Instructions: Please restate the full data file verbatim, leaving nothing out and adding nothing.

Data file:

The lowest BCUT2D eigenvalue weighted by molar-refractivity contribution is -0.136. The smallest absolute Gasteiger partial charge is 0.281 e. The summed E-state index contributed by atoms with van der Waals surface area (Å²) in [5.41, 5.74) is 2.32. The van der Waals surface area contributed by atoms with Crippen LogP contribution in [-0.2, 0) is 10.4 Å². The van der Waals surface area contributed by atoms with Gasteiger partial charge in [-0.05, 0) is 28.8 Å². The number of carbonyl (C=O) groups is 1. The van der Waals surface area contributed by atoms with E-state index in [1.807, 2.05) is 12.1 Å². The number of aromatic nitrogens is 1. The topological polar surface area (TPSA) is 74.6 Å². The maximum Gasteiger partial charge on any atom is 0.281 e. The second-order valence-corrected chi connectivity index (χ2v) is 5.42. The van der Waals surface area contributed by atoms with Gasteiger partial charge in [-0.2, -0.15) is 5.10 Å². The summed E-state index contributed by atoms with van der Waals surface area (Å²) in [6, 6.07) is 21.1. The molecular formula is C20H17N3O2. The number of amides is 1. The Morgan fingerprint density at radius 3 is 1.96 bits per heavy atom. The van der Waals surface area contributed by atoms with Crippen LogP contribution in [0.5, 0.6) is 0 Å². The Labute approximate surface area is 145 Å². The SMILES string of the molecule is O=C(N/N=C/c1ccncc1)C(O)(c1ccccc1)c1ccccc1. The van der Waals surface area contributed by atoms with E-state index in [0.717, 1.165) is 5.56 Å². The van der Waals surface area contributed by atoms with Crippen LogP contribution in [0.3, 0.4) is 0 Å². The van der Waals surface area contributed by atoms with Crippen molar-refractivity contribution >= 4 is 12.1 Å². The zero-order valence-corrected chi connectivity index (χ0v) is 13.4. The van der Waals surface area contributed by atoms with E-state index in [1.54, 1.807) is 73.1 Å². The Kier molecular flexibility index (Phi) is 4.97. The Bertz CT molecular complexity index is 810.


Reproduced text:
The lowest BCUT2D eigenvalue weighted by molar-refractivity contribution is -0.136. The smallest absolute Gasteiger partial charge is 0.281 e. The summed E-state index contributed by atoms with van der Waals surface area (Å²) in [5.41, 5.74) is 2.32. The van der Waals surface area contributed by atoms with Crippen LogP contribution in [-0.2, 0) is 10.4 Å². The van der Waals surface area contributed by atoms with Gasteiger partial charge in [-0.05, 0) is 28.8 Å². The number of carbonyl (C=O) groups is 1. The van der Waals surface area contributed by atoms with E-state index in [1.807, 2.05) is 12.1 Å². The number of aromatic nitrogens is 1. The topological polar surface area (TPSA) is 74.6 Å². The maximum Gasteiger partial charge on any atom is 0.281 e. The second-order valence-corrected chi connectivity index (χ2v) is 5.42. The van der Waals surface area contributed by atoms with Gasteiger partial charge in [-0.2, -0.15) is 5.10 Å². The summed E-state index contributed by atoms with van der Waals surface area (Å²) in [6, 6.07) is 21.1. The molecular formula is C20H17N3O2. The number of amides is 1. The Morgan fingerprint density at radius 3 is 1.96 bits per heavy atom. The van der Waals surface area contributed by atoms with Crippen LogP contribution in [0.5, 0.6) is 0 Å². The Labute approximate surface area is 145 Å². The SMILES string of the molecule is O=C(N/N=C/c1ccncc1)C(O)(c1ccccc1)c1ccccc1. The van der Waals surface area contributed by atoms with E-state index in [0.717, 1.165) is 5.56 Å². The van der Waals surface area contributed by atoms with Crippen LogP contribution in [0.3, 0.4) is 0 Å². The van der Waals surface area contributed by atoms with Crippen molar-refractivity contribution >= 4 is 12.1 Å². The zero-order valence-corrected chi connectivity index (χ0v) is 13.4. The van der Waals surface area contributed by atoms with E-state index in [1.54, 1.807) is 73.1 Å². The Kier molecular flexibility index (Phi) is 4.97. The Bertz CT molecular complexity index is 810.